as Mr. Trump and his administration are doing, not only 
     hampers morale and undermines allied forces like the Syrian 
     Kurds, it could also risk getting American soldiers killed or 
     wounded for objectives their commanders had already 
     abandoned.
       Even some of Mr. Trump's most ardent supporters were 
     alarmed. ``It is a major blunder,'' a Republican senator, 
     Marco Rubio of Florida, wrote on Twitter. ``If it isn't 
     reversed it will haunt this administration & America for 
     years to come.''
       Senator Lindsey Graham, Republican of South Carolina, who 
     generally supports Mr. Trump, said he and others in the 
     national security establishment were ``blindsided'' by the 
     announcement. He called for congressional hearings on the 
     decision.
       This isn't the first time the president and his 
     administration have sent mixed messages. During the 2016 
     campaign, Mr. Trump promised to withdraw troops from Syria 
     and has been looking for a way do it ever since. In April, he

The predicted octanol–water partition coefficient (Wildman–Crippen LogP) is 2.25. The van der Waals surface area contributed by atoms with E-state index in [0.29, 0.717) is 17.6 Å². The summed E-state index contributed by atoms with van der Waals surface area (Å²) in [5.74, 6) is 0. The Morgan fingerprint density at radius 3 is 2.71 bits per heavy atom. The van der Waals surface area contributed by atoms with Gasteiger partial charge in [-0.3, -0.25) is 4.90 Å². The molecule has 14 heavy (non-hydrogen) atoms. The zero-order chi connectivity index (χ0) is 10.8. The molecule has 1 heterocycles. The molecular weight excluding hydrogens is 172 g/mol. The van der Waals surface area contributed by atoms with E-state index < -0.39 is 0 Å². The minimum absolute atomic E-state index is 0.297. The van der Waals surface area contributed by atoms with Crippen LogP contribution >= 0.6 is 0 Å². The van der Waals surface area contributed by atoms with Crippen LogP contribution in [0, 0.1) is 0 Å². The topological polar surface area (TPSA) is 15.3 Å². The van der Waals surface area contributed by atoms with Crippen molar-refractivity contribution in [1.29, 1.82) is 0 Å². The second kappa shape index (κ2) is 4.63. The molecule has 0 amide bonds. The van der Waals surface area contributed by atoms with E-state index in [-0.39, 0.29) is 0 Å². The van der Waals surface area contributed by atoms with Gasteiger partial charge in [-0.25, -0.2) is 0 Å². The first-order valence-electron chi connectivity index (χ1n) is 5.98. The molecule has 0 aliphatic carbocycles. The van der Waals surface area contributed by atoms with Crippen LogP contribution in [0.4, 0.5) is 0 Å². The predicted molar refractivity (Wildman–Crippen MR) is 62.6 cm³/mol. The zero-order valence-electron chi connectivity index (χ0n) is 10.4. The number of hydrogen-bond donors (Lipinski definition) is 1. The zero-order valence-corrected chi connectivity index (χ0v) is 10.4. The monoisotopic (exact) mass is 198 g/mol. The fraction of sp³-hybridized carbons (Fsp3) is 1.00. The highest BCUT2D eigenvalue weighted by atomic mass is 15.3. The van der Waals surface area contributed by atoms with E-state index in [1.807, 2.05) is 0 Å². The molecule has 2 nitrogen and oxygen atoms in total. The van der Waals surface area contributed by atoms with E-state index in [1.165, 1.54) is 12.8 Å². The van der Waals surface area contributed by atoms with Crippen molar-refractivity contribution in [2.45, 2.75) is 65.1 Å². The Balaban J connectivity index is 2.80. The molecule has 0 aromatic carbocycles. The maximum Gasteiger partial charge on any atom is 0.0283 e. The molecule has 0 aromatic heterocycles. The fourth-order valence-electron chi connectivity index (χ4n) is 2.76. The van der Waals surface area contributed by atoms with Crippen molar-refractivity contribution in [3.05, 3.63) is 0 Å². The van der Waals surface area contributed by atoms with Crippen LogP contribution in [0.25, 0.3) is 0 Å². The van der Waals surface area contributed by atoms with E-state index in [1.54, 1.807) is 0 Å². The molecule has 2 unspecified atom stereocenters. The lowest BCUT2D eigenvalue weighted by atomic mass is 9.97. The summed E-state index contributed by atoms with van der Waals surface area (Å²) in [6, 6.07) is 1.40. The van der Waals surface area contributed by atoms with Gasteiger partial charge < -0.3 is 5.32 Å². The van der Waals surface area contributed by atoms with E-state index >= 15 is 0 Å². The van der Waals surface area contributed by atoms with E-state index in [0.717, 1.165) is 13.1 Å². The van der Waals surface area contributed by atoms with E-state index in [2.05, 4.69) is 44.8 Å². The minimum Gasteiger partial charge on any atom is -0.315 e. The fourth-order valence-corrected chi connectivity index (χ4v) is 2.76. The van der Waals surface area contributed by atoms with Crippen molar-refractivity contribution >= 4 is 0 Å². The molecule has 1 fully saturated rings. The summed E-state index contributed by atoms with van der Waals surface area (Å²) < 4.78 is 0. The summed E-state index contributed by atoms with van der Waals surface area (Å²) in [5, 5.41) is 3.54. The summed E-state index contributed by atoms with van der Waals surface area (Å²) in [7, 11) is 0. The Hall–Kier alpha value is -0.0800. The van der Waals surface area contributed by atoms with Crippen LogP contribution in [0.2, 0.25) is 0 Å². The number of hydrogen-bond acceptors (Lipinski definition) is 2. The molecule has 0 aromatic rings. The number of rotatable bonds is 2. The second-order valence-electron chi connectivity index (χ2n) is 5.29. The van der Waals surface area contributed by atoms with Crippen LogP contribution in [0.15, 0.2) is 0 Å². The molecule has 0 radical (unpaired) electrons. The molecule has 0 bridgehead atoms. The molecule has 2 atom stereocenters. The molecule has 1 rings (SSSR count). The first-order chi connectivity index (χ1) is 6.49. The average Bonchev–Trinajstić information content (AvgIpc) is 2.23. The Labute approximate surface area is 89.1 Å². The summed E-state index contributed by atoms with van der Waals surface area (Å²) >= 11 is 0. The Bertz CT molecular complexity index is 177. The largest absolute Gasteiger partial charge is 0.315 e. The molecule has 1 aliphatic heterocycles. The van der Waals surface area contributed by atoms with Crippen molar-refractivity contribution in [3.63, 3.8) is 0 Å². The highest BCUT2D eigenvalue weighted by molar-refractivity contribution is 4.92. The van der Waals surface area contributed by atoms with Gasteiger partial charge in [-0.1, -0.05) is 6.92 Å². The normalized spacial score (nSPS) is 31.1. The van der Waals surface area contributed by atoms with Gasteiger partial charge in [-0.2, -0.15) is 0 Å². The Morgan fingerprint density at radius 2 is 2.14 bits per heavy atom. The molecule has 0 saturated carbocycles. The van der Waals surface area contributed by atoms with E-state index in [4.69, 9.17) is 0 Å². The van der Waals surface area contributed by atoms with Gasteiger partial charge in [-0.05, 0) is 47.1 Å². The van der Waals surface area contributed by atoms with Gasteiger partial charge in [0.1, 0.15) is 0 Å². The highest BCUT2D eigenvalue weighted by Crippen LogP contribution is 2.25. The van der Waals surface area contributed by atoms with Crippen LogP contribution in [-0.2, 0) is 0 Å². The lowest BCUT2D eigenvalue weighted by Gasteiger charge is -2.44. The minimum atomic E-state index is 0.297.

gave the Pentagon more time to complete the mission, which 
     since the Obama era has been strictly focused on finishing 
     off the Islamic State. Then Mr. Bolton arrived on the job and 
     declared that ``we're not going to leave as long as Iranian 
     troops are outside Iranian borders, and that includes Iranian 
     proxies and militias.''
       As late as Monday, James Jeffrey, the State Department's 
     Syria envoy, told the Atlantic Council that the United States 
     would stay in Syria until ISIS was defeated, Iranian 
     influence was curbed and there was a political solution to 
     the Syrian civil war.
       But on Wednesday, Mr. Trump undercut his advisers, and 
     American interests, by reversing course and declaring in a 
     tweet, ``We have defeated ISIS in Syria, my only reason for 
     being there during the Trump Presidency.''
       There was no attempt to use the leverage of an American 
     withdrawal to achieve any specific political or military 
     goal.
       Mr. Trump's assertion that the Islamic State is defeated is 
     absurd. ``We have won against ISIS,'' he boasted in a video.